This post is part of a series featuring behind-the-scenes dispatches from our Pohanka Interns on the front lines of history this summer as interpreters, archivists, and preservationists. See here for the introduction to the series.
I have not been able to escape Freeman Tilden’s grasp over the course of my three summers with the National Park Service. His writings and ideas seem to be everywhere, not out of pure coincidence, but because of the fact that nobody has eloquently and concisely gotten at the heart of what historical interpretation is quite like he has. In Interpreting Our Heritage, a book so ubiquitous that it might as well be hailed as the interpreter’s holy scripture, Tilden asserts that “the chief aim of interpretation is not instruction, but provocation.” This isn’t meaningless fluff; rather, it’s an important concept that guides what I do every day on the job. Visitors should walk away from an interpretive program with more than just a story in their heads, and it’s up to interpreters to make sure that’s the case.
The sites contained within Minute Man National Historical Park, where I am spending the summer, enjoy a timeless historical relevance due to their association with the opening of the American Revolutionary War. As a result, just about everyone who visits knows something about what happened here. Indeed, the “shot heard round the world” still seems to be ringing in people’s ears today. Some of the knowledge people bring with them is true, while other parts of it border on myth. The relative comfort afforded by a largely shared past seems to give visitors at Minute Man NHP the confidence to share their thoughts candidly in exchanges with historical interpreters throughout the park.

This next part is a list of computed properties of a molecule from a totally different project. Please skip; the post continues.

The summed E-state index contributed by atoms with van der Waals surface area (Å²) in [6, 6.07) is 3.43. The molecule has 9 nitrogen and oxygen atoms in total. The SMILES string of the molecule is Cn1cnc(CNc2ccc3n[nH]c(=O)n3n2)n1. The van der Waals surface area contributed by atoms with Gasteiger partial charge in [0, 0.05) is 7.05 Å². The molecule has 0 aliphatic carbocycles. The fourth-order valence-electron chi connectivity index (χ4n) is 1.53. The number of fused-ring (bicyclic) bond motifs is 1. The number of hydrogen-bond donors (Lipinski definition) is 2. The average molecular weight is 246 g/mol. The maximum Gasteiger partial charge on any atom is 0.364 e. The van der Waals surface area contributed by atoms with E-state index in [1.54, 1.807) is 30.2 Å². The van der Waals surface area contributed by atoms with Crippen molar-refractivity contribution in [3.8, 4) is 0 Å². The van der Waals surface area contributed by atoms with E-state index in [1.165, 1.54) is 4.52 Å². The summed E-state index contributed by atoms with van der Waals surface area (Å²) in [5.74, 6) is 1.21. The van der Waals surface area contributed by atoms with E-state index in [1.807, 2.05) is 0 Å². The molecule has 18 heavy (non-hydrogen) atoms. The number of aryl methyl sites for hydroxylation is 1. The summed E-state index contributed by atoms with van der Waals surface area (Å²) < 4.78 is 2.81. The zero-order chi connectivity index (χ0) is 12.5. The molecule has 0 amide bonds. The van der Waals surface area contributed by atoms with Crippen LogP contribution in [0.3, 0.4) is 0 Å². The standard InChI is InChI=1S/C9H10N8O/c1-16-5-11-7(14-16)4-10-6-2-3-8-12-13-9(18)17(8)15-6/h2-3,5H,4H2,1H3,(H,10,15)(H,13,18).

The famed “minute men” from which the park derives its name are the subject of a great deal of mythologizing. Many enter the park with an idea of “embattled farmers” with no military training somehow managing to fight off one of the most powerful armies the world had seen since the legions of Rome. While a popular misconception, it is one I frequently address in living history programs, in which I adopt the appearance of a member of a colonial militia company.
Last fall, CWI Fellow (and now Gettysburg College graduate) Megan McNish ’16 shared this reflection on the experience of commemorating the Civil War in spite of having no family members who were in America during the conflict. A few hours later, we received a notification that someone had responded to the post.
We receive many comments on the Gettysburg Compiler, and not infrequently do they come from adherents of the Lost Cause mythology. Few comments, however, have been as detailed and historically problematic as the one Megan’s post received. We invited the Fellows (past and present) to respond with their own comments to different parts of the argument, and now we are publishing their compiled responses along with the original comment.
The text in the gray boxes below was originally published by the commenter as one long paragraph. We have divided it into sections (though maintained the original order) so that the Fellows’ responses could be inserted immediately after the sections to which they refer. We have also changed visible URLs into hyperlinks for the sake of aesthetic appeal. Apart from these tweaks, no edits have been made to the content, grammar, style, or spelling for either the Fellows or the original commenter. Not every possible critique of the comment is included below as each student was asked to hone in on one or two parts that they thought would most benefit from further discussion and context.
Feel free to share your own impressions and reactions in the comment section.
The comment begins:
I commend your passion on this subject and it is truly an honor to read about a youth that studies history. I would however like to set the record straight about the Civil War and the real reasons it was fought. This War just like many others throughout history were fought over greed. The South did not betray their fellow countrymen but rather the North oppressed the Southern states with unfair taxation and think about that for a moment UNFAIR TAXATION. Does that ring a bell think the Boston Tea Party.